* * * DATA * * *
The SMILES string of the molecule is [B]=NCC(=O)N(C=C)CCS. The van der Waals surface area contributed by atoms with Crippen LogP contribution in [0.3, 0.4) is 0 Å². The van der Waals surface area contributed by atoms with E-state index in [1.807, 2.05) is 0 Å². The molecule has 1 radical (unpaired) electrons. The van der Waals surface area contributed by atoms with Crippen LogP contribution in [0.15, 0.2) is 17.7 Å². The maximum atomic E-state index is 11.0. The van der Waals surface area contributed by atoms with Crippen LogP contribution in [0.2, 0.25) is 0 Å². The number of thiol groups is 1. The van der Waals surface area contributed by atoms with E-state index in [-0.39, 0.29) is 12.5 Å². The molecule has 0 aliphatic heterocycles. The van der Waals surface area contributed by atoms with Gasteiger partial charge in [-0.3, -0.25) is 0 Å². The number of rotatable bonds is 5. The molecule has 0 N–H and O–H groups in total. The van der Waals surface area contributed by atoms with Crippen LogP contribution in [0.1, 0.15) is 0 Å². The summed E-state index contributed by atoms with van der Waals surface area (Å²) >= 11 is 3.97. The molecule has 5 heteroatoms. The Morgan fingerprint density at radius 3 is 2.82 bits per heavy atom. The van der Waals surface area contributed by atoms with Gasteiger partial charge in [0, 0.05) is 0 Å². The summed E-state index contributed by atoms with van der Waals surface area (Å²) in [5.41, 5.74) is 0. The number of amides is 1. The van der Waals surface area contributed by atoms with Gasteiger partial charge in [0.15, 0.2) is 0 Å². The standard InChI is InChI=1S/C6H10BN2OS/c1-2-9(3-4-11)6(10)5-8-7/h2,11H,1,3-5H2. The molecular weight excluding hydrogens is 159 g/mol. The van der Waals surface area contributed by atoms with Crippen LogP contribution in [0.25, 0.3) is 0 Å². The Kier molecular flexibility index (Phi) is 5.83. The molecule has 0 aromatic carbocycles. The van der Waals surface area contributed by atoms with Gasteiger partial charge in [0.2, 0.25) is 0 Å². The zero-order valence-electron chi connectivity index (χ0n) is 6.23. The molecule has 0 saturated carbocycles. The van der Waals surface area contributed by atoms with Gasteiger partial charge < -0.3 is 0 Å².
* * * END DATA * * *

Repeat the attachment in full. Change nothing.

The SMILES string of the molecule is [B]=NCC(=O)N(C=C)CCS. The van der Waals surface area contributed by atoms with Crippen LogP contribution in [0.3, 0.4) is 0 Å². The van der Waals surface area contributed by atoms with E-state index in [1.807, 2.05) is 0 Å². The molecule has 1 radical (unpaired) electrons. The van der Waals surface area contributed by atoms with Crippen LogP contribution in [0.15, 0.2) is 17.7 Å². The maximum atomic E-state index is 11.0. The van der Waals surface area contributed by atoms with Crippen LogP contribution in [0.2, 0.25) is 0 Å². The number of thiol groups is 1. The van der Waals surface area contributed by atoms with E-state index in [-0.39, 0.29) is 12.5 Å². The molecule has 0 aliphatic heterocycles. The van der Waals surface area contributed by atoms with Gasteiger partial charge in [-0.3, -0.25) is 0 Å². The number of rotatable bonds is 5. The molecule has 0 N–H and O–H groups in total. The van der Waals surface area contributed by atoms with Crippen LogP contribution in [0.1, 0.15) is 0 Å². The summed E-state index contributed by atoms with van der Waals surface area (Å²) >= 11 is 3.97. The molecule has 5 heteroatoms. The Morgan fingerprint density at radius 3 is 2.82 bits per heavy atom. The van der Waals surface area contributed by atoms with Gasteiger partial charge in [0, 0.05) is 0 Å². The summed E-state index contributed by atoms with van der Waals surface area (Å²) in [5.41, 5.74) is 0. The number of amides is 1. The van der Waals surface area contributed by atoms with Gasteiger partial charge in [0.15, 0.2) is 0 Å². The standard InChI is InChI=1S/C6H10BN2OS/c1-2-9(3-4-11)6(10)5-8-7/h2,11H,1,3-5H2. The molecular weight excluding hydrogens is 159 g/mol. The van der Waals surface area contributed by atoms with Crippen LogP contribution in [0.25, 0.3) is 0 Å². The Kier molecular flexibility index (Phi) is 5.83. The molecule has 0 aromatic carbocycles. The van der Waals surface area contributed by atoms with Gasteiger partial charge in [0.2, 0.25) is 0 Å². The zero-order valence-electron chi connectivity index (χ0n) is 6.23. The molecule has 0 saturated carbocycles. The van der Waals surface area contributed by atoms with Gasteiger partial charge < -0.3 is 0 Å².